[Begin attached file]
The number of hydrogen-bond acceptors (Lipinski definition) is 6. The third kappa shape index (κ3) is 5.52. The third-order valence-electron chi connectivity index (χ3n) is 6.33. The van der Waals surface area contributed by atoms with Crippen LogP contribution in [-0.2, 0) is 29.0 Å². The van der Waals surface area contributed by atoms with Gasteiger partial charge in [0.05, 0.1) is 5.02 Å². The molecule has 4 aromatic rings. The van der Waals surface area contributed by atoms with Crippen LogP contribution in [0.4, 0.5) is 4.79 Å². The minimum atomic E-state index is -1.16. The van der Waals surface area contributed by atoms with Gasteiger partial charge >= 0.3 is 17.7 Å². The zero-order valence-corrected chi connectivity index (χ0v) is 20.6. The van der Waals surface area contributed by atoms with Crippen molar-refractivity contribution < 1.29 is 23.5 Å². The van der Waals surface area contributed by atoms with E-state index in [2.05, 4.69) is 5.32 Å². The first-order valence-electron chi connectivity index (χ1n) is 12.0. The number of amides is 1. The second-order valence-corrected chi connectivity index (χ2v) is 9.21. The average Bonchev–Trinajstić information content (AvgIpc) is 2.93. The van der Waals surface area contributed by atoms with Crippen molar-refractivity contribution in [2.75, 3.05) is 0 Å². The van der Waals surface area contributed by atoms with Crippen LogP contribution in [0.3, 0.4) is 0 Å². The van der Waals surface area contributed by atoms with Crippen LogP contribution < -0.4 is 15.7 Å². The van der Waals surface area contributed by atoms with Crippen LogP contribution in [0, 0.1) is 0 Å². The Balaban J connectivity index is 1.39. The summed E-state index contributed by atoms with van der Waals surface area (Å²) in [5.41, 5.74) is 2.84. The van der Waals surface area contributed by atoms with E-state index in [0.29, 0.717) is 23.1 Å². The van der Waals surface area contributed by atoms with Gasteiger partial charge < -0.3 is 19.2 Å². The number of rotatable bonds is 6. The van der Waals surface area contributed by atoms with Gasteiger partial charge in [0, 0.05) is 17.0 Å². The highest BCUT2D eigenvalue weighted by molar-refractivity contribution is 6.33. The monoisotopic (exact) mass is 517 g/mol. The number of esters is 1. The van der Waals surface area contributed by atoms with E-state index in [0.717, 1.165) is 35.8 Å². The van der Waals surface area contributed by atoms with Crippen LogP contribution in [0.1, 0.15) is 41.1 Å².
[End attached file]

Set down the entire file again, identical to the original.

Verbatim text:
The number of hydrogen-bond acceptors (Lipinski definition) is 6. The third kappa shape index (κ3) is 5.52. The third-order valence-electron chi connectivity index (χ3n) is 6.33. The van der Waals surface area contributed by atoms with Crippen LogP contribution in [-0.2, 0) is 29.0 Å². The van der Waals surface area contributed by atoms with Gasteiger partial charge in [0.05, 0.1) is 5.02 Å². The molecule has 4 aromatic rings. The van der Waals surface area contributed by atoms with Crippen LogP contribution in [0.4, 0.5) is 4.79 Å². The minimum atomic E-state index is -1.16. The van der Waals surface area contributed by atoms with Gasteiger partial charge >= 0.3 is 17.7 Å². The zero-order valence-corrected chi connectivity index (χ0v) is 20.6. The van der Waals surface area contributed by atoms with Crippen molar-refractivity contribution < 1.29 is 23.5 Å². The van der Waals surface area contributed by atoms with E-state index in [2.05, 4.69) is 5.32 Å². The first-order valence-electron chi connectivity index (χ1n) is 12.0. The number of amides is 1. The second-order valence-corrected chi connectivity index (χ2v) is 9.21. The average Bonchev–Trinajstić information content (AvgIpc) is 2.93. The van der Waals surface area contributed by atoms with Crippen molar-refractivity contribution in [2.75, 3.05) is 0 Å². The van der Waals surface area contributed by atoms with Crippen LogP contribution in [0.3, 0.4) is 0 Å². The van der Waals surface area contributed by atoms with Crippen LogP contribution < -0.4 is 15.7 Å². The van der Waals surface area contributed by atoms with Crippen LogP contribution in [0, 0.1) is 0 Å². The Balaban J connectivity index is 1.39. The summed E-state index contributed by atoms with van der Waals surface area (Å²) in [5.41, 5.74) is 2.84. The van der Waals surface area contributed by atoms with E-state index in [0.29, 0.717) is 23.1 Å². The van der Waals surface area contributed by atoms with Gasteiger partial charge < -0.3 is 19.2 Å². The number of rotatable bonds is 6. The van der Waals surface area contributed by atoms with Gasteiger partial charge in [0, 0.05) is 17.0 Å². The highest BCUT2D eigenvalue weighted by molar-refractivity contribution is 6.33. The monoisotopic (exact) mass is 517 g/mol. The number of esters is 1. The van der Waals surface area contributed by atoms with E-state index in [0.717, 1.165) is 35.8 Å². The van der Waals surface area contributed by atoms with Crippen LogP contribution in [0.1, 0.15) is 41.1 Å².